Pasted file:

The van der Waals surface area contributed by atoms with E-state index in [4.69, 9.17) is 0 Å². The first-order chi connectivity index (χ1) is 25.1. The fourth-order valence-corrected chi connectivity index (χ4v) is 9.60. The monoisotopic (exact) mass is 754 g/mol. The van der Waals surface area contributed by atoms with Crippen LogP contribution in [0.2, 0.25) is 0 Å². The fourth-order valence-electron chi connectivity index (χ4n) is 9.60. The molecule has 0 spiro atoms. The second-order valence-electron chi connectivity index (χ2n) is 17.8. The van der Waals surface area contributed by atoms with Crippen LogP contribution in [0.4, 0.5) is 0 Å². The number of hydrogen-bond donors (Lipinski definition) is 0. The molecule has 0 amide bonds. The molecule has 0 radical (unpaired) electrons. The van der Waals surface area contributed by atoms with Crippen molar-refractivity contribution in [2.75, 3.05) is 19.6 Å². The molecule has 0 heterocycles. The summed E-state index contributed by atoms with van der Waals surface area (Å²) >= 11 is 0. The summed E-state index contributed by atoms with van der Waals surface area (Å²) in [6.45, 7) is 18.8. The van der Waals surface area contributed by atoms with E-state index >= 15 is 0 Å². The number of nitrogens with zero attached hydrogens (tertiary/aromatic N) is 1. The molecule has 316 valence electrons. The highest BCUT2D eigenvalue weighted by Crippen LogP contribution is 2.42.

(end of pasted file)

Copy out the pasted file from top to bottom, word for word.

The van der Waals surface area contributed by atoms with E-state index in [4.69, 9.17) is 0 Å². The first-order chi connectivity index (χ1) is 25.1. The fourth-order valence-corrected chi connectivity index (χ4v) is 9.60. The monoisotopic (exact) mass is 754 g/mol. The van der Waals surface area contributed by atoms with Crippen LogP contribution in [0.2, 0.25) is 0 Å². The fourth-order valence-electron chi connectivity index (χ4n) is 9.60. The molecule has 0 spiro atoms. The second-order valence-electron chi connectivity index (χ2n) is 17.8. The van der Waals surface area contributed by atoms with Crippen LogP contribution in [0.4, 0.5) is 0 Å². The number of hydrogen-bond donors (Lipinski definition) is 0. The molecule has 0 amide bonds. The molecule has 0 radical (unpaired) electrons. The van der Waals surface area contributed by atoms with Crippen molar-refractivity contribution in [2.75, 3.05) is 19.6 Å². The molecule has 0 heterocycles. The summed E-state index contributed by atoms with van der Waals surface area (Å²) >= 11 is 0. The summed E-state index contributed by atoms with van der Waals surface area (Å²) in [6.45, 7) is 18.8. The van der Waals surface area contributed by atoms with E-state index >= 15 is 0 Å². The number of nitrogens with zero attached hydrogens (tertiary/aromatic N) is 1. The molecule has 316 valence electrons. The highest BCUT2D eigenvalue weighted by Crippen LogP contribution is 2.42.